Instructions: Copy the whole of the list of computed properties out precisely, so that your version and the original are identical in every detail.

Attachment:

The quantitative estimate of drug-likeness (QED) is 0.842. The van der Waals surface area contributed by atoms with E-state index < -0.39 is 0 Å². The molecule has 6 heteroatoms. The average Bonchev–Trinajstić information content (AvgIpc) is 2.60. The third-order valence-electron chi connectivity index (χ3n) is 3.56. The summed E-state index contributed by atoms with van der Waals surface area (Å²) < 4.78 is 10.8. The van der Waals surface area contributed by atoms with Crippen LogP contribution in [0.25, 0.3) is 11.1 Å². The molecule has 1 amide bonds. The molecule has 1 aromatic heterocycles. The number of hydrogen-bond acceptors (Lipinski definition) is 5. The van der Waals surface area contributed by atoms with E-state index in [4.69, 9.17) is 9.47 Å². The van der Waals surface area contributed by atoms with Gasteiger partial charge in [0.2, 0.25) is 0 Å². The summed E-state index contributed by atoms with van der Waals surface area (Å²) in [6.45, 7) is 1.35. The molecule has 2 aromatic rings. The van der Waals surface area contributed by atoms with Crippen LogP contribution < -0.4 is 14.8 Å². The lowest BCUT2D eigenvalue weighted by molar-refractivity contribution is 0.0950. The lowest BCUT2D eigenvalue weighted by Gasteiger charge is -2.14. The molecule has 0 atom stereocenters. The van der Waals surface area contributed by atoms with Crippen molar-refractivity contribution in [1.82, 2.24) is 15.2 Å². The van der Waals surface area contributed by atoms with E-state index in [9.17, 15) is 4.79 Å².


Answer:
The quantitative estimate of drug-likeness (QED) is 0.842. The van der Waals surface area contributed by atoms with E-state index < -0.39 is 0 Å². The molecule has 6 heteroatoms. The average Bonchev–Trinajstić information content (AvgIpc) is 2.60. The third-order valence-electron chi connectivity index (χ3n) is 3.56. The summed E-state index contributed by atoms with van der Waals surface area (Å²) < 4.78 is 10.8. The van der Waals surface area contributed by atoms with Crippen LogP contribution in [0.25, 0.3) is 11.1 Å². The molecule has 1 amide bonds. The molecule has 1 aromatic heterocycles. The number of hydrogen-bond acceptors (Lipinski definition) is 5. The van der Waals surface area contributed by atoms with E-state index in [4.69, 9.17) is 9.47 Å². The van der Waals surface area contributed by atoms with Gasteiger partial charge in [0.2, 0.25) is 0 Å². The summed E-state index contributed by atoms with van der Waals surface area (Å²) in [6.45, 7) is 1.35. The molecule has 2 aromatic rings. The van der Waals surface area contributed by atoms with Crippen LogP contribution < -0.4 is 14.8 Å². The lowest BCUT2D eigenvalue weighted by molar-refractivity contribution is 0.0950. The lowest BCUT2D eigenvalue weighted by Gasteiger charge is -2.14. The molecule has 0 atom stereocenters. The van der Waals surface area contributed by atoms with Crippen molar-refractivity contribution in [1.82, 2.24) is 15.2 Å². The van der Waals surface area contributed by atoms with E-state index in [9.17, 15) is 4.79 Å².